UAW to push for richer deal at GM
The United Auto Workers will push for a richer deal with General Motors Co. than it did at Fiat Chrysler Automobiles NV, where members overwhelmingly supported a sweetened, four-year contract in a second round of voting this week.
The union on Thursday announced GM as its second negotiating target. The notice came hours after the UAW confirmed that 77 percent of workers with Fiat Chrysler voted in favor of a revised contract that provides raises for all workers, including an eight-year progression intended to end the contentious two-tier wage structure that pays newer workers much less than veteran employees.
Increases in base wages, profit sharing, ratification bonuses and other lump sum payments are all on the table for the 52,700 UAW members covered at GM, industry insiders say.
On Thursday, members of UAW President Dennis Williams’ staff went to the bargaining table with GM’s bargaining team at the UAW-GM Center for Human Resources. Talks were planned into the evening, Friday and over the weekend.
Over the past five weeks while Fiat Chrysler was the union’s focus, UAW bargainers continued to meet with representatives of GM and Ford Motor Co. to discuss non-economic issues. That means this new round of bargaining could move fairly quickly.
Williams says parts of the Fiat Chrysler contract could be used for pattern agreements at GM and Ford. “There is pattern issues in here,” he told reporters when a second tentative agreement was reached. Yet “there are things that are also unique to FCA.”
Many of those unique issues were the reason Fiat Chrysler workers voted 2-1 against a first tentative agreement that did not bridge a gap between entry-level and veteran workers, and provided little detail on product and job plans.
Some analysts believe Fiat Chrysler was selected as the union’s first target because it is the weakest of the Detroit automakers and needed a less expensive deal than its rivals.
GM is far more profitable than Fiat Chrysler and has about half the number of entry-level, or second-tier workers. That makes it important for the Detroit automaker to appease veteran workers, many of whom haven’t had a raise in a decade. GM on Wednesday announced record profits in North America. That means it will be difficult for the company to cry hardship.
Union leaders at both GM and Ford previously tried to distance themselves from the first tentative deal at Fiat Chrysler, pledging they would bargain for pacts that would specifically reward their members. Williams indicated then that he would seek more lucrative contracts with GM and Ford, given their higher profitability.
“I think it’s going to be some challenging discussions they’re going to have, to craft something to meet the desires of both sides,” said Stephen Brown, senior director of corporate finance at FitchRatings.
Brown said GM and Ford want to keep labor costs at levels no higher than where they are today, but the union has been vocal that it expects the companies to deliver richer contracts. Based on the deal the UAW reached with Fiat Chrysler, analysts expect this contract will add to GM’s labor costs at a time when the automaker wants to reduce labor costs to become more competitive with the Japanese automakers.
Some industry insiders say the union could push for higher wages for GM veteran workers than what Fiat Chrysler’s members will receive, and perhaps even a shorter ramp-up time — less than the eight years at Fiat Chrysler — to close the gap between entry level and veteran workers.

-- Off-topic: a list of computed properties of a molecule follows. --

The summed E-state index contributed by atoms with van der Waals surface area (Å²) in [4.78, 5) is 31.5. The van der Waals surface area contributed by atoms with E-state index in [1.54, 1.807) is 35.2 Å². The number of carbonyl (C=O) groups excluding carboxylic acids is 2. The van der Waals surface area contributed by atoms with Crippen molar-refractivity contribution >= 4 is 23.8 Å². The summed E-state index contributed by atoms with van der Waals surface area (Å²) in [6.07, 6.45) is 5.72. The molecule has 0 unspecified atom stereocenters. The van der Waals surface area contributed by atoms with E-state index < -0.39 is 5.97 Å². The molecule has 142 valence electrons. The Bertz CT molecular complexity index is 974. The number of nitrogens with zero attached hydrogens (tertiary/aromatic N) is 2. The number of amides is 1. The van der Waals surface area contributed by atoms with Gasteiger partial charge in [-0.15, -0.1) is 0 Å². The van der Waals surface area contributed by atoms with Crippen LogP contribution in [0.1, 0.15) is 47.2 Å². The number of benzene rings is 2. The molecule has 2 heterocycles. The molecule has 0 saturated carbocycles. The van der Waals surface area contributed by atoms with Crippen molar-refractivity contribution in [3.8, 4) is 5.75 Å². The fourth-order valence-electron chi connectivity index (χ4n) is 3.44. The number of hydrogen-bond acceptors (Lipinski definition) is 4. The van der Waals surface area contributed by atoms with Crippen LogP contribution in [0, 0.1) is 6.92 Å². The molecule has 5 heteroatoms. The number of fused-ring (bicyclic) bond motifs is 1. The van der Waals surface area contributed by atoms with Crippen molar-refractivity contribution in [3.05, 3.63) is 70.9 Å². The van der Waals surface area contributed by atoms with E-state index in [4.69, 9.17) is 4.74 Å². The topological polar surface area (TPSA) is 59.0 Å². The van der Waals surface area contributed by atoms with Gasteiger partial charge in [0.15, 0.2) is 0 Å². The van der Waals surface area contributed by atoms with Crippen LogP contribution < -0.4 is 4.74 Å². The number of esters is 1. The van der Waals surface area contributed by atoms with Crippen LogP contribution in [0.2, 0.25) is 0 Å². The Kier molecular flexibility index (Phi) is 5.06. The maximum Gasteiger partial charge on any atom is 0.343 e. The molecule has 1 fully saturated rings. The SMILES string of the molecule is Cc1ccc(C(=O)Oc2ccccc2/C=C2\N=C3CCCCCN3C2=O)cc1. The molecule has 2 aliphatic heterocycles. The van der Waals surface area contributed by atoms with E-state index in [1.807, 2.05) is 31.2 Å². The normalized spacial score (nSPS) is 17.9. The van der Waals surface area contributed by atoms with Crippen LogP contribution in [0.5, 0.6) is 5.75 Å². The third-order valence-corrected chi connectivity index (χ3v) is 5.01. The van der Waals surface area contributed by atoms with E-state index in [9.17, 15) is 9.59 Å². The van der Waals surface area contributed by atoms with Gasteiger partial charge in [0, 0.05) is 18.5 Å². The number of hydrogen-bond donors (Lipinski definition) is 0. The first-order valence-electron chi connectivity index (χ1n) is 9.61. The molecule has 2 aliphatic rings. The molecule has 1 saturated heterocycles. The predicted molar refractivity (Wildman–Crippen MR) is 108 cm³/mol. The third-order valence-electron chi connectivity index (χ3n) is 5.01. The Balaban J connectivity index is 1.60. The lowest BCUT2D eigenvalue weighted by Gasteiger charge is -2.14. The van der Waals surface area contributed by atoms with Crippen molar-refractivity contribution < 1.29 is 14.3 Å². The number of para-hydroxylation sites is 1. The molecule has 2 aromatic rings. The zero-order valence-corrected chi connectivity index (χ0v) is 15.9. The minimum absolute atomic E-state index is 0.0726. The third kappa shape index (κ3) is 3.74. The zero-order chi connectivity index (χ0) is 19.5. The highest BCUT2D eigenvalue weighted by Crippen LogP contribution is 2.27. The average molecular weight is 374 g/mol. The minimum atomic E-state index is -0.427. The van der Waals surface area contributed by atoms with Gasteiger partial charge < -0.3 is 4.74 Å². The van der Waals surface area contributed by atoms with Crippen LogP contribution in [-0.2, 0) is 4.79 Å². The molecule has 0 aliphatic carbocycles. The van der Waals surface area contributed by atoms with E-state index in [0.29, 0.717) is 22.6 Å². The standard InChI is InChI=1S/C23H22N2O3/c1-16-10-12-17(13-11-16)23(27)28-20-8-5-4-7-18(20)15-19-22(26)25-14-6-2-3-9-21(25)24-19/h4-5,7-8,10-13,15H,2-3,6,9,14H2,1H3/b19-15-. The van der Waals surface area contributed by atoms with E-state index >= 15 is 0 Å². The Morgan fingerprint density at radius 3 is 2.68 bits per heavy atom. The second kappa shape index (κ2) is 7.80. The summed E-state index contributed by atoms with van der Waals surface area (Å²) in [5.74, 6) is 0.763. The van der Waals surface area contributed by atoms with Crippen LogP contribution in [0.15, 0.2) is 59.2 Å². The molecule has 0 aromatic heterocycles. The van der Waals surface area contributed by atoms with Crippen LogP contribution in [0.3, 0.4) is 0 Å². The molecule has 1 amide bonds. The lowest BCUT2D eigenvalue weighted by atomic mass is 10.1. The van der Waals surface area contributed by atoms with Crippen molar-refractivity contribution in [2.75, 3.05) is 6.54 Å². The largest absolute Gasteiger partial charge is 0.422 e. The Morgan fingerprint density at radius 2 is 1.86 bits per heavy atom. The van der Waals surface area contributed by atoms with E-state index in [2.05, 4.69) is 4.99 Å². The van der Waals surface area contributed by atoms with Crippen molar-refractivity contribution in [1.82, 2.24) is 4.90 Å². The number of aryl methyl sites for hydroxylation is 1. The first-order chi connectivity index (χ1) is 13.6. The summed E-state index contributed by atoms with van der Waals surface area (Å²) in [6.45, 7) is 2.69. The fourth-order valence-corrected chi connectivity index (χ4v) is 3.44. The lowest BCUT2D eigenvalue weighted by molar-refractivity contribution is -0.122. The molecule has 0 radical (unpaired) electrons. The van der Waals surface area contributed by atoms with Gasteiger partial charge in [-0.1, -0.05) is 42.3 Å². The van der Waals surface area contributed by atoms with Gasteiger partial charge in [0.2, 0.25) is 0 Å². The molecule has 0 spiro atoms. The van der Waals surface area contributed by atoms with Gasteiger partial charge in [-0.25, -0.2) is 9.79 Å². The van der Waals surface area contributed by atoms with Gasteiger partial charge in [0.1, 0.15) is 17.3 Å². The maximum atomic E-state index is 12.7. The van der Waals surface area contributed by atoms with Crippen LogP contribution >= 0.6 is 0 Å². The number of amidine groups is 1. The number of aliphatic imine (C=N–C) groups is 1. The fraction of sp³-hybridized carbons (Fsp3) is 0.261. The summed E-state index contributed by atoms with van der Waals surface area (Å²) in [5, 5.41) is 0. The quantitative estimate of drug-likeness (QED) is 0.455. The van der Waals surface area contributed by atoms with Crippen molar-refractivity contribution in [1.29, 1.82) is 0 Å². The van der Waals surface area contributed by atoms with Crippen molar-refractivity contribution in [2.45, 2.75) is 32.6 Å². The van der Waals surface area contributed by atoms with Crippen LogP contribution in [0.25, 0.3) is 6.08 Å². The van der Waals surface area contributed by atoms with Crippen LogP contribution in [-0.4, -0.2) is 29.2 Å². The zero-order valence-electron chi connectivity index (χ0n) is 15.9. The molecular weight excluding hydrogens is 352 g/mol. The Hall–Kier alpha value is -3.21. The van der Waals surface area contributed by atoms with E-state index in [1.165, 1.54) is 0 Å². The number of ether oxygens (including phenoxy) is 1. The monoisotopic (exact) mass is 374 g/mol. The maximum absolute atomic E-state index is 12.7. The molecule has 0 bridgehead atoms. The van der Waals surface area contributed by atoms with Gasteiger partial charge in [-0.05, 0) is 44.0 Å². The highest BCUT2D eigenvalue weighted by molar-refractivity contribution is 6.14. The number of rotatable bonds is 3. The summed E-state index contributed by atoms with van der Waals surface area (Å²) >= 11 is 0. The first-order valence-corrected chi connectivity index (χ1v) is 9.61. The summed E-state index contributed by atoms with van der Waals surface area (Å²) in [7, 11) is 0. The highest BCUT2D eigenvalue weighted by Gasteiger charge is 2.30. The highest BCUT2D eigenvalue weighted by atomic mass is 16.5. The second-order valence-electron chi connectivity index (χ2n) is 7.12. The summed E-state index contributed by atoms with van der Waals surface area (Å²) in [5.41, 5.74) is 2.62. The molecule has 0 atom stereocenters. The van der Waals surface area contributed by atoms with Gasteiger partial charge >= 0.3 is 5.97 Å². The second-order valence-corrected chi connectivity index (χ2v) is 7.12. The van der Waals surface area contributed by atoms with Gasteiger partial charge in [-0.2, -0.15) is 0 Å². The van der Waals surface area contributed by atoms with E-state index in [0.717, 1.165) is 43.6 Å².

The company could look to offset costs by lowering profit-sharing or seeking health care changes.
Kristin Dziczek, director of the industry and labor group at the Center for Automotive Research in Ann Arbor, said the union has to be careful how much it pushes for fixed-cost raises.
“They have a target of what they want to pay,” she said. “If you want it more in wages, you’re going to take fewer jobs.”
Job growth an issue
Fiat Chrysler’s deal only details about 100 new jobs that would be created over the four years of the contract. It offsets costs with more frequent use of temporary workers and pays many new workers less than current employees. The deal does include an eight-year progression to top wages for entry-level workers; 6 percent wage increases and 8 percent lump-sum payments for veteran production workers over four years; and ratification bonuses of $4,000 for veteran workers and $3,000 for entry-level workers.
Dziczek does not expect job growth in GM’s deal to come close to the number of jobs added by the automaker in the last four years. GM added 6,250 new jobs over the life of the 2011 UAW-GM contract.
GM announced this year $5.4 billion in planned investments at U.S. plants over the next three years, creating 650 new jobs. It announced last week it plans to hire hundreds of workers for its Spring Hill Assembly Plant in Tennessee.
And on Thursday morning, the automaker said it planned to add more than 1,200 jobs at the Detroit-Hamtramck Assembly Plant with the addition of a long-awaited second shift early next year.
‘A cyclical industry’
Art Schwartz, president of Ann Arbor-based consultancy firm Labor and Economics Associates, said negotiations are about keeping the company competitive for the long-term, while attempting to reward workers.
“Since the company’s doing well now, the tendency is to say we need everything now,” said Schwartz, a longtime negotiator with GM. “It’s a cyclical industry. It goes up and down. People shouldn’t get too excited in the ups and too depressed in the downs.”
Schwartz said the contentious talks at Fiat Chrysler could have an impact on what happens at GM.
“I hope that the thought isn’t that we need to turn down the first agreement to get more; that’s not a good way to bargain,” he said. “They need to bargain the first agreement to get a deal that can be ratified.”
Detroit News reporter Michael Martinez contributed.